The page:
Don’t Look Down
Recently I made it to the trailhead of a hike I really wanted to do. I had researched it and I was packed for it and I was really excited. It was a flat hike with no chance of my fear of heights getting to me. So long as I don’t look down. At arriving I found that the entire parking area had been reserved for search and rescue. The Summit County SAR team was assembling for what I assumed (hoped) was a drill.
This was going to be the safest possible hike known to mankind! I mean the entire SAR team was there. Its as close to wrapping yourself in bubble wrap you can get on a hike but I would have to park in the overflow lot a mile away. So of course I left.
The Backup Plan
Next I really used some solid decision making skills. I pulled up my Alltrails app and did a quick search and chose my next hike alphabetically. This is actually a terrible idea. I usually research my hikes to one degree or another but this time I just picked the first one on the list and it turned out to be a lot more challenging than my aching body was ready for.
I was making decent progress on Bald Mountain and despite the protests of my calf muscles I continued on. And on and on and on. I kept telling myself I was done and should turn around but kept inching ever so slowly forward.
I had to walk over a rock face and still I continued. Then, on the second rock face I did something terrible. I looked down.
Respect of Gravity
Now I know “Don’t look down” is totally cliché but cliché’s are cliché’s for a reason! I also realize that being scared of heights is not the best quality for someone walking up and down mountains. I’m not sure if it really is a fear of heights or more of a respect for gravity but either way it wasn’t good.
I have never really frozen on a hike like this but my feet stuck to the mountain like a magnet. At the same time my legs took on the structure of a Jell-O Mold. I am pretty sure I could have been stepping on Lego’s in bare feet at this point wouldn’t have budged. I still can’t figure out how my mind was fine walking onto the ledge and in a glance was completely in shambles.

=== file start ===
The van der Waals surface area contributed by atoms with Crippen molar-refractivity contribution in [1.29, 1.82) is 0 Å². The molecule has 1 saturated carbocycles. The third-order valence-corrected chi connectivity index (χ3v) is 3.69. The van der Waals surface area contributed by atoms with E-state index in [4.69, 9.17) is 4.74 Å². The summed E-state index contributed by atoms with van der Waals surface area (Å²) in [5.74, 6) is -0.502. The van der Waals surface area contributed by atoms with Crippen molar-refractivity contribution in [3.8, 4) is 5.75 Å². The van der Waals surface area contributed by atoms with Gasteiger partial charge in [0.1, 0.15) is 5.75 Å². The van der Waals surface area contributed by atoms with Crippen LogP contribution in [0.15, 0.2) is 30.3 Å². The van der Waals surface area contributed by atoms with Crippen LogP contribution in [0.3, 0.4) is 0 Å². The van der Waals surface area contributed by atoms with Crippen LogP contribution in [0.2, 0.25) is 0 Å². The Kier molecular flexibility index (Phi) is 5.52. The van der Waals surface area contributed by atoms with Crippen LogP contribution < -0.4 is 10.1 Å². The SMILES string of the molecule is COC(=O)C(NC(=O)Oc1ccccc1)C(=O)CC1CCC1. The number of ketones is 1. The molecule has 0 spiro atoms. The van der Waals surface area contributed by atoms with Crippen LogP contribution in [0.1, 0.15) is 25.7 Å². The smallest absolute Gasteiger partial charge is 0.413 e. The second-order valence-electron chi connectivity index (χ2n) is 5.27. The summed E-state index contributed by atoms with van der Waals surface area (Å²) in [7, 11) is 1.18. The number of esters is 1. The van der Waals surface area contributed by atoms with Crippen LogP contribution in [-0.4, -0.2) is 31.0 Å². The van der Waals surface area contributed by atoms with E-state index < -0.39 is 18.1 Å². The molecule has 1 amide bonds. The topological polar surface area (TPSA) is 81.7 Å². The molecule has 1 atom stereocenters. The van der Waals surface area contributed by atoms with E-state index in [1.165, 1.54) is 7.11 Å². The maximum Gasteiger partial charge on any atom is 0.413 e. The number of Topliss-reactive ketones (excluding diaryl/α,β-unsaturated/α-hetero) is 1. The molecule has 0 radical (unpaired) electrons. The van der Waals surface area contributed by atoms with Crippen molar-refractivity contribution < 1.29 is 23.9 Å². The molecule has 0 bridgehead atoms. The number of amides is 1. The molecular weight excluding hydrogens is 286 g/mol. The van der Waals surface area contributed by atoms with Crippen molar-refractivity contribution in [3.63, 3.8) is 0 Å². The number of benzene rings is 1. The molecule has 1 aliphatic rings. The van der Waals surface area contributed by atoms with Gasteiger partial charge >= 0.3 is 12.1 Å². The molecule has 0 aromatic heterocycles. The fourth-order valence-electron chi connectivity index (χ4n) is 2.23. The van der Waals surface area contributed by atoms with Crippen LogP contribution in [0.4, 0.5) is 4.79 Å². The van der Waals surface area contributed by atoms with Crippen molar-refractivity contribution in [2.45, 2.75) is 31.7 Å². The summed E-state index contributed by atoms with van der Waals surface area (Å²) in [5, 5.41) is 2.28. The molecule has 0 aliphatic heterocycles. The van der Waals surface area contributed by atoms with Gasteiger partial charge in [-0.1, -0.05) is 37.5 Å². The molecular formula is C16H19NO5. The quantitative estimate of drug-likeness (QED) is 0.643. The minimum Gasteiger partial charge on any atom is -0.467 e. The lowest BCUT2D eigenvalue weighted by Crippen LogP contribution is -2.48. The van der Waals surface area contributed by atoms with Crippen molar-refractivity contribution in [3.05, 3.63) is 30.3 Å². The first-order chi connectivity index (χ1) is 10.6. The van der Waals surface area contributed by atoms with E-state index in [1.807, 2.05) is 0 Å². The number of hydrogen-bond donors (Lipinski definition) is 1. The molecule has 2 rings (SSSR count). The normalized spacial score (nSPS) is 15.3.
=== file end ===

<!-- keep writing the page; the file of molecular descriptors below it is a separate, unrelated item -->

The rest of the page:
Methodically, I had to do a proper 971 step turn to start facing the other direction. Now I couldn’t stop looking down. Why oh why in the world can’t I stop looking down! I hate you Isaac Newton. I was probably 20 feet on this section of the trail next to the edge. It might as well been a mile.
Man I wish those SAR folks were around but then again they probably would have just laughed at me and told me suck it up. I kept repeating, out loud to all the birds, rocks and suddenly unwelcomed gusts of wind, “You’re Ok”.
The sweat now pouring down my face was tickling my cornea’s. Maybe I could stay here and the mountain would move for me. Shouldn’t take more than about a thousand years right? I can wait.
I bent down and put my good, albeit shaking, hand on the rock next to me to steady myself. C’mon man its 20 feet and you just walked out here, nearly skipped out here because just 30 seconds ago you were fine. “You’re Ok”.
Or is it “Your OK?”, maybe I should just settle on “UR OK”. OMG text language is now in my mind on this ledge 700 miles (15 feet) from safety. Is there a parachute emoji I could conjure up?
Finally after the longest 5 minutes (30 seconds) of my life I had made it back to the relative safety of the ridgeline. All of those fears, the adrenaline and the grammar lessons left me as fast as they came on. I could look down again and see ground beneath my feet and not the end of a ten thousand foot drop.
It was the first time I made myself a bit nervous while hiking but I made it through. I used my brain…to distract myself and let my body do the right thing. Nice to know my body is smarter than I am!
The truth is that in the past I never got worried about getting off the couch. Well maybe a few mornings after crazy college nights when the world was spinning. While I was nervous, and gripped by my irrational fear of heights (and strong respect for gravity) I got through it and felt more alive.
I have had some great experiences on this hiking journey of mine. Scaring myself half to death was just one of them. One I never would have had if I stayed to the norms of staying in and watching Netflix.
The saying is, “Take the good with the bad” and the great moments on the hills have certainly out weighed the few bad ones. And in the end, UR going 2 B OK!
More from the Fatman
If you enjoyed this page you may enjoy the posts on my Thoughts page. Some popular classics such as “Screw It, I’m Trying”, “Hiking alone not Lonely Hiking”, and “Bad Days and Bidets: Just wash it off”. You can also follow me on any of the below social media platforms. Feel free to email any questions or comments to firstname.lastname@example.org. Happy Hiking!